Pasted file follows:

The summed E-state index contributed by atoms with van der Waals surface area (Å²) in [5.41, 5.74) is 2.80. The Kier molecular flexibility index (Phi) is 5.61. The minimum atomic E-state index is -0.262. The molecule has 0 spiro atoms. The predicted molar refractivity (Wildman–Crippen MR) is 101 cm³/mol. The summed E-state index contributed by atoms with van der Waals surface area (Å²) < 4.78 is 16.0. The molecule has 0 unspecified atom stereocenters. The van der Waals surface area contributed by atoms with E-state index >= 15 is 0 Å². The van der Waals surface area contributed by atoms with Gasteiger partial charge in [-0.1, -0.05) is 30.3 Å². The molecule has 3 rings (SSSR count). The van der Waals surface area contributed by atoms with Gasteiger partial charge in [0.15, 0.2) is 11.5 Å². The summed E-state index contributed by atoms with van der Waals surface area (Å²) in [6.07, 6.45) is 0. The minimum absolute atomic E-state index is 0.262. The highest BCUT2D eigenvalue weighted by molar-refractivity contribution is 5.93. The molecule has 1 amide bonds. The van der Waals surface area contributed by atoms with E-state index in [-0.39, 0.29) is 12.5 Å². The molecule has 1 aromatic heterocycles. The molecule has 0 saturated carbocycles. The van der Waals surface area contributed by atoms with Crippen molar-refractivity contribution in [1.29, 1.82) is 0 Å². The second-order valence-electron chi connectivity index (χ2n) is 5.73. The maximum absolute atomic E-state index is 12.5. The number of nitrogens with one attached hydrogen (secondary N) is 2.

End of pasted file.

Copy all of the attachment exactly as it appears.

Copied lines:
The summed E-state index contributed by atoms with van der Waals surface area (Å²) in [5.41, 5.74) is 2.80. The Kier molecular flexibility index (Phi) is 5.61. The minimum atomic E-state index is -0.262. The molecule has 0 spiro atoms. The predicted molar refractivity (Wildman–Crippen MR) is 101 cm³/mol. The summed E-state index contributed by atoms with van der Waals surface area (Å²) < 4.78 is 16.0. The molecule has 0 unspecified atom stereocenters. The van der Waals surface area contributed by atoms with E-state index >= 15 is 0 Å². The van der Waals surface area contributed by atoms with Gasteiger partial charge in [-0.1, -0.05) is 30.3 Å². The molecule has 3 rings (SSSR count). The van der Waals surface area contributed by atoms with Gasteiger partial charge in [0.15, 0.2) is 11.5 Å². The summed E-state index contributed by atoms with van der Waals surface area (Å²) in [6.07, 6.45) is 0. The minimum absolute atomic E-state index is 0.262. The highest BCUT2D eigenvalue weighted by molar-refractivity contribution is 5.93. The molecule has 1 amide bonds. The van der Waals surface area contributed by atoms with E-state index in [-0.39, 0.29) is 12.5 Å². The molecule has 1 aromatic heterocycles. The molecule has 0 saturated carbocycles. The van der Waals surface area contributed by atoms with Crippen molar-refractivity contribution in [1.29, 1.82) is 0 Å². The second-order valence-electron chi connectivity index (χ2n) is 5.73. The maximum absolute atomic E-state index is 12.5. The number of nitrogens with one attached hydrogen (secondary N) is 2.